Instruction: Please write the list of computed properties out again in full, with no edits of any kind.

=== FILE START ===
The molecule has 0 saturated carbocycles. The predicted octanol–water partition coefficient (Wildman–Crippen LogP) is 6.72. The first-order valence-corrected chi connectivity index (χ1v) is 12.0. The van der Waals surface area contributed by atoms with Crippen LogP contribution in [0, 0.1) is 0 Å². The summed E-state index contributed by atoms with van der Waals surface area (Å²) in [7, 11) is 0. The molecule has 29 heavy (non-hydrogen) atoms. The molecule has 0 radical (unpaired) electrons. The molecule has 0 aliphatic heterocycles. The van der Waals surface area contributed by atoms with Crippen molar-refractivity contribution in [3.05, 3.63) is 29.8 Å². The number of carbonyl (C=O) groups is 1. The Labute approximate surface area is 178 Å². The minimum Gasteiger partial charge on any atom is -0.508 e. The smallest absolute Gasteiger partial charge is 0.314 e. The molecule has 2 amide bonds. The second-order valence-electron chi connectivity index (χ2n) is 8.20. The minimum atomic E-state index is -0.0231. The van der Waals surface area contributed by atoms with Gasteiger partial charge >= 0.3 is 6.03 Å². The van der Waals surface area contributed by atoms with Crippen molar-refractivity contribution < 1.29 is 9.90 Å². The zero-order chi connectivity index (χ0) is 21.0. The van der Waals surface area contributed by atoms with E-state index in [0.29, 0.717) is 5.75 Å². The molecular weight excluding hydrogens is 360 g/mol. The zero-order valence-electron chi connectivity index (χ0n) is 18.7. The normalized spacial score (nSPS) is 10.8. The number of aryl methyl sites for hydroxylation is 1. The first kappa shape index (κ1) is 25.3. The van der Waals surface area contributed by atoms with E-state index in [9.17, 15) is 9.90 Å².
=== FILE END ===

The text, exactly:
The molecule has 0 saturated carbocycles. The predicted octanol–water partition coefficient (Wildman–Crippen LogP) is 6.72. The first-order valence-corrected chi connectivity index (χ1v) is 12.0. The van der Waals surface area contributed by atoms with Crippen LogP contribution in [0, 0.1) is 0 Å². The summed E-state index contributed by atoms with van der Waals surface area (Å²) in [7, 11) is 0. The molecule has 29 heavy (non-hydrogen) atoms. The molecule has 0 radical (unpaired) electrons. The molecule has 0 aliphatic heterocycles. The van der Waals surface area contributed by atoms with Crippen molar-refractivity contribution in [3.05, 3.63) is 29.8 Å². The number of carbonyl (C=O) groups is 1. The Labute approximate surface area is 178 Å². The minimum Gasteiger partial charge on any atom is -0.508 e. The smallest absolute Gasteiger partial charge is 0.314 e. The molecule has 2 amide bonds. The second-order valence-electron chi connectivity index (χ2n) is 8.20. The minimum atomic E-state index is -0.0231. The van der Waals surface area contributed by atoms with Gasteiger partial charge >= 0.3 is 6.03 Å². The van der Waals surface area contributed by atoms with Crippen molar-refractivity contribution < 1.29 is 9.90 Å². The zero-order chi connectivity index (χ0) is 21.0. The van der Waals surface area contributed by atoms with E-state index in [0.29, 0.717) is 5.75 Å². The molecular weight excluding hydrogens is 360 g/mol. The zero-order valence-electron chi connectivity index (χ0n) is 18.7. The normalized spacial score (nSPS) is 10.8. The number of aryl methyl sites for hydroxylation is 1. The first kappa shape index (κ1) is 25.3. The van der Waals surface area contributed by atoms with E-state index in [9.17, 15) is 9.90 Å².